The Feast of St. Thomas, Honoring the Apostle’s Faith and Legacy


Explore the history, significance, and observance of the Feast of St. Thomas, also known as St. Thomas Day. Learn about the life of the apostle, his doubting and eventual belief, and discover meaningful ways to observe this feast, from attending church services to reflecting on his journey of faith.

The Feast of St. Thomas

The Feast of St. Thomas, also known as St. Thomas Day or the Feast of St. Thomas the Apostle, is an annual Christian observance that commemorates the life and martyrdom of St. Thomas, one of the twelve apostles of Jesus Christ. The feast is celebrated on different dates depending on the liturgical calendar followed by different Christian denominations.

St. Thomas is best known for his initial doubt about the resurrection of Jesus Christ but later professing his faith when he saw the wounds of Jesus. According to tradition, he traveled to India to spread the teachings of Christianity, making him an important figure in the establishment of Christianity in that region. He is often referred to as “Doubting Thomas” due to his initial skepticism.

The Feast of St. Thomas is an occasion for Christians to remember and honor the life, ministry, and martyrdom of St. Thomas. It is usually marked by special church services, prayers, and readings from the Bible that highlight St. Thomas’ role as an apostle and his contributions to the spread of Christianity.


In some regions, the Feast of St. Thomas may also be associated with specific customs and traditions. For example, in India, particularly in the state of Kerala, the feast is celebrated with grand processions, feasts, and special church services. It is an important religious and cultural event for the Christian community in those areas.

Overall, the Feast of St. Thomas serves as a time of reflection, gratitude, and spiritual renewal for Christians who recognize the significance of St. Thomas’ life and his dedication to the Christian faith.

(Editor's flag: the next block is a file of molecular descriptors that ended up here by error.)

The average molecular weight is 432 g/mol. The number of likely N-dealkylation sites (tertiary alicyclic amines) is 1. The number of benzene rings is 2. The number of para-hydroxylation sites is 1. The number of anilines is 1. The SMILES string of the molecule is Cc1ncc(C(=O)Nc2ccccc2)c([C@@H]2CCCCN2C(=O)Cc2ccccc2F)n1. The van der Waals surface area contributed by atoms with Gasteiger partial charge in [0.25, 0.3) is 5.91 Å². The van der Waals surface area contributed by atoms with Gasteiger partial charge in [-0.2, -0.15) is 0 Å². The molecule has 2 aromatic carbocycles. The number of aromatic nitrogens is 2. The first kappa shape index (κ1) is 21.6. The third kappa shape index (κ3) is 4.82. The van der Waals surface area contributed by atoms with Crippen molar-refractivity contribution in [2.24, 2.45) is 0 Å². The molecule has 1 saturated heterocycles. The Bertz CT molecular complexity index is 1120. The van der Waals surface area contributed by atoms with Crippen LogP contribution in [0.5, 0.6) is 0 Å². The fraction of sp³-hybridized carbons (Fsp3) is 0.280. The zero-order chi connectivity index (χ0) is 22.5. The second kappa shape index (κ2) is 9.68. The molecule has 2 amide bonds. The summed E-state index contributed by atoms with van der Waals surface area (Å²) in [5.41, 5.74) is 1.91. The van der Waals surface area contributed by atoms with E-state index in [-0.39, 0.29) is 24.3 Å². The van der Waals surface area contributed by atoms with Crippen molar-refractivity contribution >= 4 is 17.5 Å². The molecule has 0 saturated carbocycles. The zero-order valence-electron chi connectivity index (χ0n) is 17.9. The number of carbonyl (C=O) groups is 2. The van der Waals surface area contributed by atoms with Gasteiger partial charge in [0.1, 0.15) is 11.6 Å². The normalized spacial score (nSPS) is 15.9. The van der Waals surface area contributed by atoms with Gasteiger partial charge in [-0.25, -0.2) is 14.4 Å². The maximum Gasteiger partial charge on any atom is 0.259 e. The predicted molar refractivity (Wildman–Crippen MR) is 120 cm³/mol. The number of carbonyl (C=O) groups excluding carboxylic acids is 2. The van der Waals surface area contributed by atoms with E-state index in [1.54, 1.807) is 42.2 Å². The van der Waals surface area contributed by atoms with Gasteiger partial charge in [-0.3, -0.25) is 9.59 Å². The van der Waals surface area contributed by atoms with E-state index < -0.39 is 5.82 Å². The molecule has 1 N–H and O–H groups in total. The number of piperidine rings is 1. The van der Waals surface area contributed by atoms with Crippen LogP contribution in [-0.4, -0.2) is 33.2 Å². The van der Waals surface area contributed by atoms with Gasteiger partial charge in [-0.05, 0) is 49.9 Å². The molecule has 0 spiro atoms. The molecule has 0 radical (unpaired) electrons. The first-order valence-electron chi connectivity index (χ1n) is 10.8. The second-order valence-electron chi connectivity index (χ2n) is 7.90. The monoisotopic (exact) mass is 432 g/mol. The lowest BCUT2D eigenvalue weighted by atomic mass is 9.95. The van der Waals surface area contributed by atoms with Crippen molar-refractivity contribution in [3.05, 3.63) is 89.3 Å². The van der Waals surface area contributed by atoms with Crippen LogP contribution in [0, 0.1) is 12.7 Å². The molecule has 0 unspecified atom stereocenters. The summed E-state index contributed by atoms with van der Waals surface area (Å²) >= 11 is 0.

History of The Feast of St Thomas

The Feast of St. Thomas has its origins in the early Christian tradition and is closely associated with the life and martyrdom of St. Thomas the Apostle. While the specific details of the feast’s origin and development may vary across different Christian traditions, here is a general overview of its history:

  1. Early Christianity: The apostle Thomas played a significant role in the early spread of Christianity after the death and resurrection of Jesus Christ. According to the New Testament, Thomas initially doubted the resurrection of Jesus but later affirmed his faith upon seeing Jesus’ wounds. He went on to spread the Christian message and is believed to have traveled to India to preach the Gospel. The early Christian communities revered him as a martyr and a saint.
  2. Development of Feast Days: In the early centuries of Christianity, feast days were established to honor and commemorate the lives of important figures in the faith, including the apostles. The specific dates for these feasts varied among different regions and Christian communities.
  3. Establishment of the Feast: The Feast of St. Thomas gradually developed as a day to honor the life, ministry, and martyrdom of St. Thomas the Apostle. The exact date of the feast differs based on the liturgical calendars followed by various Christian denominations.
  4. Cultural and Regional Celebrations: Over time, the Feast of St. Thomas took on distinct regional and cultural characteristics, particularly in areas associated with St. Thomas’ missionary activities. In India, for example, where St. Thomas is believed to have evangelized, the feast is widely celebrated, especially in the state of Kerala. Local customs, processions, special church services, and festive meals became integral parts of the celebration.
  5. Recognition by the Universal Church: The Feast of St. Thomas gained recognition and acceptance by the wider Christian community over the centuries. It is celebrated by various Christian denominations, including the Catholic Church, Eastern Orthodox Church, and several Protestant traditions.

Today, the Feast of St. Thomas continues to be observed by Christians around the world as a significant occasion to honor and remember the life and contributions of St. Thomas the Apostle. It serves as a time for worship, reflection, and gratitude for his role in the early Christian movement and his unwavering faith in Christ.